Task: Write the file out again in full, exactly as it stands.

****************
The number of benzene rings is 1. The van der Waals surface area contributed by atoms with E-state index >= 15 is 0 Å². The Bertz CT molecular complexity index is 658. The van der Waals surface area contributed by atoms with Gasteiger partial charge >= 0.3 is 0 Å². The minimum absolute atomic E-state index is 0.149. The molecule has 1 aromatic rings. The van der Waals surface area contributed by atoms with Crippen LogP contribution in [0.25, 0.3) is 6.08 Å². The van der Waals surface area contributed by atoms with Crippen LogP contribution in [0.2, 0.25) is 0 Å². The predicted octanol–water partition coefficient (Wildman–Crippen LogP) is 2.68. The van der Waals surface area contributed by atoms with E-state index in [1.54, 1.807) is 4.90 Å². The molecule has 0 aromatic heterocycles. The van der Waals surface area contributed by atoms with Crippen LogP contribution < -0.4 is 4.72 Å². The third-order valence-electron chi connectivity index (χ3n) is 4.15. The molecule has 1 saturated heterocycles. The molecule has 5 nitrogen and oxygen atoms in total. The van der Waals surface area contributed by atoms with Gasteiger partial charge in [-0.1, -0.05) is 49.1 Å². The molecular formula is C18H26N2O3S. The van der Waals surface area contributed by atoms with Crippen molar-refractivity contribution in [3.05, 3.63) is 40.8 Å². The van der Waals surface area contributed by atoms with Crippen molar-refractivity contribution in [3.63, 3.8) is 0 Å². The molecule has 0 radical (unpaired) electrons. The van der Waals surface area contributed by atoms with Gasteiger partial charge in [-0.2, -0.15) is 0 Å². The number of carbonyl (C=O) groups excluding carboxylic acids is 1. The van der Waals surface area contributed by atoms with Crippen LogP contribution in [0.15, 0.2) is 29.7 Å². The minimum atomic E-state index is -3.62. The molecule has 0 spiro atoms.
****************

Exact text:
The number of benzene rings is 1. The van der Waals surface area contributed by atoms with E-state index >= 15 is 0 Å². The Bertz CT molecular complexity index is 658. The van der Waals surface area contributed by atoms with Gasteiger partial charge >= 0.3 is 0 Å². The minimum absolute atomic E-state index is 0.149. The molecule has 1 aromatic rings. The van der Waals surface area contributed by atoms with Crippen LogP contribution in [0.25, 0.3) is 6.08 Å². The van der Waals surface area contributed by atoms with Crippen LogP contribution in [0.2, 0.25) is 0 Å². The predicted octanol–water partition coefficient (Wildman–Crippen LogP) is 2.68. The van der Waals surface area contributed by atoms with E-state index in [1.54, 1.807) is 4.90 Å². The molecule has 0 aromatic heterocycles. The van der Waals surface area contributed by atoms with Crippen LogP contribution < -0.4 is 4.72 Å². The third-order valence-electron chi connectivity index (χ3n) is 4.15. The molecule has 1 saturated heterocycles. The molecule has 5 nitrogen and oxygen atoms in total. The van der Waals surface area contributed by atoms with Gasteiger partial charge in [-0.1, -0.05) is 49.1 Å². The molecular formula is C18H26N2O3S. The van der Waals surface area contributed by atoms with Crippen molar-refractivity contribution in [3.05, 3.63) is 40.8 Å². The van der Waals surface area contributed by atoms with Crippen molar-refractivity contribution in [3.63, 3.8) is 0 Å². The molecule has 0 radical (unpaired) electrons. The van der Waals surface area contributed by atoms with Gasteiger partial charge in [-0.2, -0.15) is 0 Å². The number of carbonyl (C=O) groups excluding carboxylic acids is 1. The van der Waals surface area contributed by atoms with Crippen LogP contribution in [0.15, 0.2) is 29.7 Å². The minimum atomic E-state index is -3.62. The molecule has 0 spiro atoms.